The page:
Apr 1, 2020

Learning excitatory-inhibitory neuronal assemblies in recurrent networks

BioRxiv : the Preprint Server for Biology
Alejandro Hernandez WencesHenning Sprekeler


In sensory circuits with poor feature topography, stimulus-specific feedback inhibition necessitates carefully tuned synaptic circuitry. Recent experimental data from mouse primary visual cortex (V1) show that synapses between pyramidal neurons and parvalbumin-expressing (PV) inhibitory interneurons tend to be stronger for neurons that respond to similar stimulus features. The mechanism that underlies the formation of such excitatory-inhibitory (E/I) assemblies is unresolved. Here, we show that activity-dependent synaptic plasticity on input and output synapses of PV interneurons generates a circuit structure that is consistent with mouse V1. Using a computational model, we show that both forms of plasticity must act synergistically to form the observed E/I assemblies. Once established, these assemblies produce a stimulus-specific competition between pyramidal neurons. Our model suggests that activity-dependent plasticity can enable inhibitory circuits to actively shape cortical computations.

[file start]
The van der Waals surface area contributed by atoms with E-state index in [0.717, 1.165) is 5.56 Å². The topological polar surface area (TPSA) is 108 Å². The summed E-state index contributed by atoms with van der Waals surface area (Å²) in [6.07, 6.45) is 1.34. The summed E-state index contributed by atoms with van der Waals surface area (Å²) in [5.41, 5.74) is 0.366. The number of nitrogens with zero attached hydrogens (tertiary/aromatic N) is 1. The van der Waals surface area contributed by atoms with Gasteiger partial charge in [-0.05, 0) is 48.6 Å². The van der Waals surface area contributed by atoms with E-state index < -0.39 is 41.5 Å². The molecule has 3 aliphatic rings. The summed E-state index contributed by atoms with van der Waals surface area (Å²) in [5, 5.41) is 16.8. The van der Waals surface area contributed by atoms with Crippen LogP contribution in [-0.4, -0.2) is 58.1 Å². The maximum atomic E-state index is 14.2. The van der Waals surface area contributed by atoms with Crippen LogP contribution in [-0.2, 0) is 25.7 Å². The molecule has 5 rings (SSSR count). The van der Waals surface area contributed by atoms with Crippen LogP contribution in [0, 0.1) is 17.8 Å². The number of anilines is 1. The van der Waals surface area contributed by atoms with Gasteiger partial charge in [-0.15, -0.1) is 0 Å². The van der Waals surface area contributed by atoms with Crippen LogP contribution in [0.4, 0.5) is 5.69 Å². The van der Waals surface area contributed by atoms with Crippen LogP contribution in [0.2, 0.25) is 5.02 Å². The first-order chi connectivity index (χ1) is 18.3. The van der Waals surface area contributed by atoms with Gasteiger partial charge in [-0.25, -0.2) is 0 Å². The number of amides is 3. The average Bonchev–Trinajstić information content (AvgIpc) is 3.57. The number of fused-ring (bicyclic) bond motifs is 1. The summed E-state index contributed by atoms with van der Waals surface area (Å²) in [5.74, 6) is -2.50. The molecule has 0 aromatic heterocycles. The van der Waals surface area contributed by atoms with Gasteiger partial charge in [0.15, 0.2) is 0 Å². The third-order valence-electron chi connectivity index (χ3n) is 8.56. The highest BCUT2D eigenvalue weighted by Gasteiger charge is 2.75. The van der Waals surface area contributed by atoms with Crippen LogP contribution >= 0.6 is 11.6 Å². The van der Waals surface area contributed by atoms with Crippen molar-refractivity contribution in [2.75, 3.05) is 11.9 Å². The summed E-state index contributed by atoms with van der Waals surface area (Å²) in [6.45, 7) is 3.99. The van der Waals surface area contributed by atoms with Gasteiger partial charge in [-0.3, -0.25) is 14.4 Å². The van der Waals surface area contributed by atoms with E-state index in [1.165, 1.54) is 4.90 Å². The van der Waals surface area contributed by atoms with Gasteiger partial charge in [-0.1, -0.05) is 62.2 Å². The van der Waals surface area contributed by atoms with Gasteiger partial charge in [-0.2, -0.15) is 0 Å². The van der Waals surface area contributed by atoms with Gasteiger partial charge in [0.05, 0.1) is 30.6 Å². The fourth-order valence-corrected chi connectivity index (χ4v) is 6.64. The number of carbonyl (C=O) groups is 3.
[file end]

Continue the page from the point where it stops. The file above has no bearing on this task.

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Mentioned in this Paper

Computer Software
Genome Assembly Sequence
Cell Growth
Apex1 protein, mouse
Massively-Parallel Sequencing

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